When one first becomes a Christian a basic reading of scripture is satisfying. It helps nourish the soul and propel us to new heights in faith. At some point getting the milk is no longer sufficient. This is not to say that Bible is not sufficient, but we are growing and want something to grab onto in a deeper way. We seek understanding and advice from those teachers and pastors that we have been blessed with. We also delve deeper into scripture, for the meat instead of milk and in doing that we practice hermeneutics.

This is where How to Read the Bible for All its Worth by Gordon Fee and Douglas Stuart comes in. The authors declare that “the aim of good interpretation is simple: to get at the plain meaning of the text[1].” The authors are very accomplished theologians and scholars. Dr. Gordon Fee is Professor Emeritus of New Testament studies at Regent University, and author of multiple books[2]. He also serves as editor of the New International Commentary, and also served on the committee that produced the TNIV[3].

Dr. Douglas Stewart is professor of Old Testament studies at Gordon-Conwell Theological Seminary, and the author and has either written or assisted in writing fifteen publications[4]. The two scholars strive to show that the Bible is accessible to theologians, clergy, and the laity. They do this in an easy to read and very understandable format. The book covers everything from why we need to interpret, finding a good Bible translation, historicity of scripture, and the various views that are out there. The authors also provide a great tool in the appendix which outlines criteria for choosing Bible commentaries.

SUMMARY

The authors waste little time in getting to the heart of the matter. In chapter one they immediately delve into what good interpretation is. In engaging in interpretation we are not trying to discover something new, and if we do it is often because of pride[5]. A proper interpretation should stimulate our mind and move our hearts. They describe the first task in interpretation as exegesis which is comprised of three elements that must be properly understood. To exegete a passage correctly one must understand the historical, literary, and content that the biblical writer was trying to convey. To not take these factors into consideration is to possibly be in error. The authors move into the second task of interpretation which is hermeneutics. They describe it in a way that is not intimidating to the average reader. They describe it as determining the Bible’s meaning in the “here and now[6].” If we wish to understand the Bible then we must strive to understand the original intent. That is a constant message and reminder in this book.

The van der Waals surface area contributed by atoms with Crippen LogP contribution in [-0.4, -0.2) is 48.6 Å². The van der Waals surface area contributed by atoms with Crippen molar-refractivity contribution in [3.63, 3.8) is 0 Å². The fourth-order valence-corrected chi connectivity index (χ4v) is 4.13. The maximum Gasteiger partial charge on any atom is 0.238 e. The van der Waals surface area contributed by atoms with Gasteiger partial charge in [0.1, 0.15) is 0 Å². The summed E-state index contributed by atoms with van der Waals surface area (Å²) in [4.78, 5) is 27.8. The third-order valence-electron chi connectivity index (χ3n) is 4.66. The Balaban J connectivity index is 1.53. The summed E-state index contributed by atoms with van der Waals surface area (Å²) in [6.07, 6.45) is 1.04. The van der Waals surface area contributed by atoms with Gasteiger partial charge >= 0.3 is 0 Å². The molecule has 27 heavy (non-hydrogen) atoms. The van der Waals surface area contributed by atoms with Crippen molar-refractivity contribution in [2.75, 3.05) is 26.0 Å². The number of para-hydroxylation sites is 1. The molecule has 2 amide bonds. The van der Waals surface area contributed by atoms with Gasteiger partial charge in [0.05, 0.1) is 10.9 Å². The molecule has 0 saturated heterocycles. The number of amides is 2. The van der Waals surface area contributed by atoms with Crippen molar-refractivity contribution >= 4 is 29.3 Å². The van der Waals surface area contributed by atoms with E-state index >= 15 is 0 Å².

Chapter two is very helpful to the everyday Christian as it discusses various translations of the Bible. According to the authors, since we are already reading a translation then we are involved in interpretation[7]. The discussion of formal and fictional equivalence is brought up, and discussed in a very impartial way. The authors discuss various translations from the King James Version to The Message. For a formal equivalent the authors endorse the NASB, while they greatly support the NIV and the TNIV. In this reviewers opinion this must be looked at objectively as Dr. Fee was on the committee that developed the TNIV. Two Bibles are recommended for the reader. The authors recommend that a person should have a formal and functional translation for better study.

Next comes what can only be described as a shift in the book. Previously Fee and Stuart were discussing Biblical translations, but now they move into using translation and hermeneutic principles with scripture. To do this move directly to the Epistles in chapters three and four. On the surface these books seem very easy to interpret, but the authors show that they are more complex[8]. The authors emphasize the importance of contextual thinking, and introduce various hermeneutic principles to help the reader gain a better understanding of the Epistles.

What comes next is a very quick tour through scripture starting with the Old Testament in chapter five. The authors teach the tools that are necessary to properly understand the Old Testament narrative. The Old Testament is our spiritual heritage and many Christians throughout history have understood the narrative very poorly[9]. The three levels of narrative are described along with what we must do to properly understand them. Chapter six describes the historicity of the book of Acts. Acts is the history book of the early church and describes how the faith was spread in the early days. The authors are careful to explain why Luke wrote it. They also explained that Luke and Acts are a two volume series and that should be considered when reading the text.